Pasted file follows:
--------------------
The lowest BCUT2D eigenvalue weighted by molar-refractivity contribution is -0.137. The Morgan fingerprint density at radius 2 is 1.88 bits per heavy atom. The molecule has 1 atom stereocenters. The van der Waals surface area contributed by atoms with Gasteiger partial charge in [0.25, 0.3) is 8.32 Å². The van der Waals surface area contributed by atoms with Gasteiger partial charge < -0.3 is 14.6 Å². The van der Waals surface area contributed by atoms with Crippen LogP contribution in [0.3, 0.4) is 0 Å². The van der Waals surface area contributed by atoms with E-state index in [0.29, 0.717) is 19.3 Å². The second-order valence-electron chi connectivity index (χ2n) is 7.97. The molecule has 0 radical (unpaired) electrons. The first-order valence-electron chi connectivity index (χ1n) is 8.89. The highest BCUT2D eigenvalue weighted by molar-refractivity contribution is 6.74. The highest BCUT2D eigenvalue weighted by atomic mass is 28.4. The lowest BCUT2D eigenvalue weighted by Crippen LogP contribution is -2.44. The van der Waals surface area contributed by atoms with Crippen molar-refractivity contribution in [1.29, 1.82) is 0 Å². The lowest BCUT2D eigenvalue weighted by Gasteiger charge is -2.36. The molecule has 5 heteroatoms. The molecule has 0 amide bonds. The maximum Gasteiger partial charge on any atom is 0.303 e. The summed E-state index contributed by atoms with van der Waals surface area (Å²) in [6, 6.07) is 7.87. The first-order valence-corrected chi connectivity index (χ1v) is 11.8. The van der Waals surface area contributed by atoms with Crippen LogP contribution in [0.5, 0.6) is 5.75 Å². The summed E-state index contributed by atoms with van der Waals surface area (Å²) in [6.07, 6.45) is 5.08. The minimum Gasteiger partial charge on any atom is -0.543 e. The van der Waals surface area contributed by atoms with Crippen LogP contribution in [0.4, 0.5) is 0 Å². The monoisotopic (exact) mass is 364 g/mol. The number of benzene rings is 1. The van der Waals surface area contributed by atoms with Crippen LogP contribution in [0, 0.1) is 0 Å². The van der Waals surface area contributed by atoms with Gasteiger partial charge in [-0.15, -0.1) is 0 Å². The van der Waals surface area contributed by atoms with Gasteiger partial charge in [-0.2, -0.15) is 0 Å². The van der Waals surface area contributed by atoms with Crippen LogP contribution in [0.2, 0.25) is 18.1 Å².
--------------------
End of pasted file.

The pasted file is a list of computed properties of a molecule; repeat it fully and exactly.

The lowest BCUT2D eigenvalue weighted by molar-refractivity contribution is -0.137. The Morgan fingerprint density at radius 2 is 1.88 bits per heavy atom. The molecule has 1 atom stereocenters. The van der Waals surface area contributed by atoms with Gasteiger partial charge in [0.25, 0.3) is 8.32 Å². The van der Waals surface area contributed by atoms with Gasteiger partial charge < -0.3 is 14.6 Å². The van der Waals surface area contributed by atoms with Crippen LogP contribution in [0.3, 0.4) is 0 Å². The van der Waals surface area contributed by atoms with E-state index in [0.29, 0.717) is 19.3 Å². The second-order valence-electron chi connectivity index (χ2n) is 7.97. The molecule has 0 radical (unpaired) electrons. The first-order valence-electron chi connectivity index (χ1n) is 8.89. The highest BCUT2D eigenvalue weighted by molar-refractivity contribution is 6.74. The highest BCUT2D eigenvalue weighted by atomic mass is 28.4. The lowest BCUT2D eigenvalue weighted by Crippen LogP contribution is -2.44. The van der Waals surface area contributed by atoms with Crippen molar-refractivity contribution in [1.29, 1.82) is 0 Å². The lowest BCUT2D eigenvalue weighted by Gasteiger charge is -2.36. The molecule has 5 heteroatoms. The molecule has 0 amide bonds. The maximum Gasteiger partial charge on any atom is 0.303 e. The summed E-state index contributed by atoms with van der Waals surface area (Å²) in [6, 6.07) is 7.87. The first-order valence-corrected chi connectivity index (χ1v) is 11.8. The van der Waals surface area contributed by atoms with Crippen LogP contribution in [0.5, 0.6) is 5.75 Å². The summed E-state index contributed by atoms with van der Waals surface area (Å²) in [6.07, 6.45) is 5.08. The minimum Gasteiger partial charge on any atom is -0.543 e. The van der Waals surface area contributed by atoms with Crippen LogP contribution in [0.4, 0.5) is 0 Å². The monoisotopic (exact) mass is 364 g/mol. The number of benzene rings is 1. The van der Waals surface area contributed by atoms with Crippen LogP contribution in [0, 0.1) is 0 Å². The van der Waals surface area contributed by atoms with Gasteiger partial charge in [-0.15, -0.1) is 0 Å². The van der Waals surface area contributed by atoms with Gasteiger partial charge in [-0.2, -0.15) is 0 Å². The van der Waals surface area contributed by atoms with Crippen LogP contribution in [0.2, 0.25) is 18.1 Å².